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Gold falls as US data boosts dollar, China fears ease

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Gold fell 1 percent on Thursday, snapping five sessions of gains, as the dollar strengthened on the back of upbeat U.S. data and concerns eased over further losses in the yuan after the devaluation of the currency by China.

Falling equities, dollar strength and speculation that the weaker yuan could delay a U.S. interest rate rise sparked a short-covering rally in gold this week after its recent drop to 5-1/2 year lows, pushing prices to their highest since mid-July.

On Thursday, however, data showed that U.S. retail sales rebounded in July, suggesting the economy was growing solidly early in the third quarter and bolstering the case for a Federal Reserve interest rate hike.

This is negative for gold as it would lift the opportunity cost of holding non-yielding bullion while boosting the dollar.

Spot gold was down 0.9 percent at $1,114.56 an ounce, while U.S. gold futures for December delivery settled down 0.7 percent at $1,115.60 an ounce. Earlier it hit its highest since mid July at $1,126.30.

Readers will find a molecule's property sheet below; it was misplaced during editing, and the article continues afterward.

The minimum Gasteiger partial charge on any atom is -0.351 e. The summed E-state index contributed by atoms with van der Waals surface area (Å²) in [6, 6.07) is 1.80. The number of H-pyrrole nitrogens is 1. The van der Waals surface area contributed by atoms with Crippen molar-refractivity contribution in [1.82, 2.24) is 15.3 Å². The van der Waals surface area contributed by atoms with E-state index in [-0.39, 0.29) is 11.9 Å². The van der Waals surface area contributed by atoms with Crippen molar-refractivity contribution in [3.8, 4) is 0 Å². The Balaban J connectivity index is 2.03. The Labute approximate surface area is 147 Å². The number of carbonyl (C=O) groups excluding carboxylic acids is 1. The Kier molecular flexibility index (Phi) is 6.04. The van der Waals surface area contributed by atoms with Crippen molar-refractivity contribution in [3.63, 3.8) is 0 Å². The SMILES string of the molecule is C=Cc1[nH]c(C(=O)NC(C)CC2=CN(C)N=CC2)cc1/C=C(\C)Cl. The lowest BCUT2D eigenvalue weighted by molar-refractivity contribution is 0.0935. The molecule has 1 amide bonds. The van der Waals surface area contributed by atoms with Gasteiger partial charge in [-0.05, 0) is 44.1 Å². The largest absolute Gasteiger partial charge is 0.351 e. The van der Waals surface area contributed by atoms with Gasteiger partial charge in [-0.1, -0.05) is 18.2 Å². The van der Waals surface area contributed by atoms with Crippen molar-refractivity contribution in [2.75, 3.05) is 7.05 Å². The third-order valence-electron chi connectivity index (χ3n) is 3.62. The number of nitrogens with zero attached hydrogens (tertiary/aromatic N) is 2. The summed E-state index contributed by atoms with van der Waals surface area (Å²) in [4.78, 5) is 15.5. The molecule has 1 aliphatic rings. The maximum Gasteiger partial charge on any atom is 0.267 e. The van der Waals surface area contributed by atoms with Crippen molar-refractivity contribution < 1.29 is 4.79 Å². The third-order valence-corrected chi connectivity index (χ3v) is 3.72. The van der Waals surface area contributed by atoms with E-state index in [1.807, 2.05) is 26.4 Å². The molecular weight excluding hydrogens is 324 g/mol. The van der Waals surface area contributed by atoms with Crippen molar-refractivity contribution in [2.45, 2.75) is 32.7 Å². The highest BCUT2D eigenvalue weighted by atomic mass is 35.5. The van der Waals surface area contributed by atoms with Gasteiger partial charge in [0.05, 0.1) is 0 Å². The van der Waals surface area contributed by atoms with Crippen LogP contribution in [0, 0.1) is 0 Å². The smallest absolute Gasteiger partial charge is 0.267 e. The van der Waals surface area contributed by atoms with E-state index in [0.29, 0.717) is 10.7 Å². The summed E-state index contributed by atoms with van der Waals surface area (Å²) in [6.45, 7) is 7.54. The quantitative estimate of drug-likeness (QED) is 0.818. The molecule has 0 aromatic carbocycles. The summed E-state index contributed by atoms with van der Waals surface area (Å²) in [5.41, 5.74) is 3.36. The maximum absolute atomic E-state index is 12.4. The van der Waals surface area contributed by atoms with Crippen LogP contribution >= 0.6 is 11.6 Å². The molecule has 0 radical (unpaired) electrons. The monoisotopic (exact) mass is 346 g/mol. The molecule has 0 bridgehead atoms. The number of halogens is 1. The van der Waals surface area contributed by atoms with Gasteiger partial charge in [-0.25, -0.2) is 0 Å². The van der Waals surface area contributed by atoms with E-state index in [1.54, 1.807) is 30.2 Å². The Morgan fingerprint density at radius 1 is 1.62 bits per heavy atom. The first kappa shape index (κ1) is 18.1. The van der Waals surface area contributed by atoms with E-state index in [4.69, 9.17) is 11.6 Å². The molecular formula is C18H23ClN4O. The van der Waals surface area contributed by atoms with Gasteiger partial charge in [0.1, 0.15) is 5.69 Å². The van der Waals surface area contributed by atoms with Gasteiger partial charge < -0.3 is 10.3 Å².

"U.S. retail sales should help keep pressure on the gold price, unless there is any further unexpected depreciation of the yuan and more risk-off turmoil," said Mike Dragosits, senior commodity strategist for TD Securities in Toronto.

"Accordingly, we should eventually trend back toward that $1,000/oz level as rate hikes near and inflation remains muted."

Shares revived and bond yields rose in major markets after China's central bank reassured investors there was no reason for its currency to keep falling.

While the devaluation of the yuan appears positive for gold in the longer term, if it stimulates demand for the metal as a haven from currency volatility, Commerzbank analyst Eugen Weinberg said, the metal remains vulnerable to dollar strength.

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"Today the dollar is (strengthening), and the set of data from the U.S. was quite good, which again probably increases somewhat the probability of a (near term) rate hike," he said.

The dollar index was up 0.15 percent.

Gold demand hit a six-year low in the second quarter, a World Gold Council report showed.

SPDR Gold Trust, the world's largest gold-backed exchange-traded fund, said its holdings rose 0.6 percent on Wednesday, rising up from the lowest since September 2008.